One of the biggest phenomena on the religious scene in the past century has been the ecumenical movement. The goals of the movement are certainly laudable. People who know each other, and understand each other (to some extent) are less likely to kill each other. I suppose that presupposition warrants some exploration (given that one set of data indicates that 77% of people murdered are murdered by someone they know, with 30% being murdered by family members), but it does seem reasonable.
Now the question that needs to ask is, what is the point of the various religious groups in question? For the Christian, the point is salvation, although the definition of salvation varies a bit. For a more detailed understanding of the Orthodox view of salvation, you can visit the “Glory to God for All Things” blog. Other religions have somewhat similar goals. The hallmark of most of these, and certainly most forms of Christianity is that these groups feel that they have the means to achieve salvation (or nirvana, or entrance into heaven, etc.). Orthodoxy, for instance, believes that salvation comes from Christ, and via the Church that he established. It is important to remember that what we now call Orthodoxy or Orthodox Christianity, was originally called “The Way”. It was a process, not merely a set of doctrines. Since we firmly hold to this, and further hold that salvation is the most important issue facing humanity, it stands to reason that we would not want to do anything that causes confusion about salvation, and that may lead people – either our faithful, or others, to no longer seek out Christ and his Church.
The Ecumenical movement has, in my opinion, resulted in just this sort of confusion. Meetings where different representatives discuss their faith are fine. However, these turned into joint prayer services – in other words, joint worship. The Orthodox Church has long had canons against those activities, largely because we understand that worship is done by a community that is of “one essence” – in fact we state in the liturgy that our ability to recite the same creed somehow reflects our love for one another. I think that there remains that sense among most people, although it is beginning to fade, that of course you wouldn’t worship with folks who hold beliefs significantly different than yours.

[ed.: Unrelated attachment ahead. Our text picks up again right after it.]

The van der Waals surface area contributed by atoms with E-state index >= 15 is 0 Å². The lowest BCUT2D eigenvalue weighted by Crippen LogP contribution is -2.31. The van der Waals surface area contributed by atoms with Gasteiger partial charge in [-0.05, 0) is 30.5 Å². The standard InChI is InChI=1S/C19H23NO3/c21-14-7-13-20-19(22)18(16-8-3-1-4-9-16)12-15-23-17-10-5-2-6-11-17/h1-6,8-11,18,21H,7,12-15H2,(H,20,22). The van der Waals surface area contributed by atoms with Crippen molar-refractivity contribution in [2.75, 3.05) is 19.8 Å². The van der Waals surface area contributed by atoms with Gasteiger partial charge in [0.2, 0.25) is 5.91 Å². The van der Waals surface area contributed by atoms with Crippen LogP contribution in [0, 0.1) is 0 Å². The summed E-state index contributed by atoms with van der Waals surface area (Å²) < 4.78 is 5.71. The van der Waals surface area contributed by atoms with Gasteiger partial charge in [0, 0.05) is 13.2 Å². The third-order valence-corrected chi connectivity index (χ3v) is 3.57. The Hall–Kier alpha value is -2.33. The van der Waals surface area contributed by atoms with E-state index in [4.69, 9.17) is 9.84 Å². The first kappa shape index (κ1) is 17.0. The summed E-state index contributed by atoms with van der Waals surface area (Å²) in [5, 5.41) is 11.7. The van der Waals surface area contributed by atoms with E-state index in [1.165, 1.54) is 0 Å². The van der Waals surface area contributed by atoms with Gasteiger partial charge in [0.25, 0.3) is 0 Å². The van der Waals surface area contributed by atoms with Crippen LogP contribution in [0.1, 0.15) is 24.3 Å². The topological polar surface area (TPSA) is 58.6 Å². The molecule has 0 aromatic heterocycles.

I was recently provided with a copy of an article in the Chicago Tribune about an “interfaith” seminary being started up by the Unitarian Church. Given that the Unitarians do not believe that any one religion is necessarily true, one has to believe that this belief is part of what the program will be attempting to teach. Therefore, they will effectively be sowing the very confusion I was speaking of. In addition, I think that such teaching actually serves to denigrate the very religions they claim to be supporting. For instance, Christianity makes some very serious claims – that Christ is the Son of God, that he is the truth and the way. Islam makes similar claims about being the one true way, while at the same time claiming that those who believe that God had a Son are foolish, and that to hold that Christ is God, and that God is a trinity, is blasphemy. Maintaining that both religions are true really means that neither one is. Rather, some generic form of spirituality is true. So, instead of the intended goal of supporting all religions, this interfaith program demeans most of them.
Perhaps getting different religious groups together for a purely social gathering, in the interest of promoting peace, would be a good idea. Certainly there is nothing in Orthodoxy that supports harming members of other faiths. Similarly, if one group is interested in learning about what another group believes, I think it is perfectly reasonable for the one group to make a presentation to the other. It is when ecumenism drifts into either acting or teaching that all religions are basically the same, that the trouble begins.
The best example of the manner in which Orthodox should handle ecumenism, is to provide the kind of loving feedback that this priest provided at the National Assembly of the Presbyterian Church. That is, love everyone, and tell them the truth, in love.